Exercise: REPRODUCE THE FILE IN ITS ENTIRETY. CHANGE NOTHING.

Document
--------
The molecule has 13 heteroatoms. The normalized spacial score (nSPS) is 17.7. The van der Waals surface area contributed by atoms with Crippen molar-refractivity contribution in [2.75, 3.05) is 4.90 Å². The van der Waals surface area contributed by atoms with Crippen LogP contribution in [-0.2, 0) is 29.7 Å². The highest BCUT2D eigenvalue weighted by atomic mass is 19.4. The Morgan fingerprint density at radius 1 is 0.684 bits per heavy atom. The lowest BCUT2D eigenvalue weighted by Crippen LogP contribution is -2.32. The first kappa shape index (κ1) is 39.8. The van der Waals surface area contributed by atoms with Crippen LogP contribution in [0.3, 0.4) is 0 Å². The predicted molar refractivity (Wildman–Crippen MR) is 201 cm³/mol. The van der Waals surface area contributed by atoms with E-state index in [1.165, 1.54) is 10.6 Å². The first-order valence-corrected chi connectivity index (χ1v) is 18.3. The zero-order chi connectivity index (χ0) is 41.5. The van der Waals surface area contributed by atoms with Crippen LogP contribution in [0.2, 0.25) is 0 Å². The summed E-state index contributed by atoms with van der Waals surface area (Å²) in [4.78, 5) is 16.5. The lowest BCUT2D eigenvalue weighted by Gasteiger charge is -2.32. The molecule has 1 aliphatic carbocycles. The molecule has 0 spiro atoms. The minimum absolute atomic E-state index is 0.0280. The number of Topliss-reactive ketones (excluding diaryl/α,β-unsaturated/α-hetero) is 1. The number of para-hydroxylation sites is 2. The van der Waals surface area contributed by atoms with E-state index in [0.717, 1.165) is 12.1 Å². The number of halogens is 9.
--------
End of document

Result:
The molecule has 13 heteroatoms. The normalized spacial score (nSPS) is 17.7. The van der Waals surface area contributed by atoms with Crippen molar-refractivity contribution in [2.75, 3.05) is 4.90 Å². The van der Waals surface area contributed by atoms with Crippen LogP contribution in [-0.2, 0) is 29.7 Å². The highest BCUT2D eigenvalue weighted by atomic mass is 19.4. The Morgan fingerprint density at radius 1 is 0.684 bits per heavy atom. The lowest BCUT2D eigenvalue weighted by Crippen LogP contribution is -2.32. The first kappa shape index (κ1) is 39.8. The van der Waals surface area contributed by atoms with Crippen LogP contribution in [0.3, 0.4) is 0 Å². The predicted molar refractivity (Wildman–Crippen MR) is 201 cm³/mol. The van der Waals surface area contributed by atoms with E-state index in [1.165, 1.54) is 10.6 Å². The first-order valence-corrected chi connectivity index (χ1v) is 18.3. The zero-order chi connectivity index (χ0) is 41.5. The van der Waals surface area contributed by atoms with Crippen LogP contribution in [0.2, 0.25) is 0 Å². The summed E-state index contributed by atoms with van der Waals surface area (Å²) in [4.78, 5) is 16.5. The lowest BCUT2D eigenvalue weighted by Gasteiger charge is -2.32. The molecule has 1 aliphatic carbocycles. The molecule has 0 spiro atoms. The minimum absolute atomic E-state index is 0.0280. The number of Topliss-reactive ketones (excluding diaryl/α,β-unsaturated/α-hetero) is 1. The number of para-hydroxylation sites is 2. The van der Waals surface area contributed by atoms with E-state index in [0.717, 1.165) is 12.1 Å². The number of halogens is 9.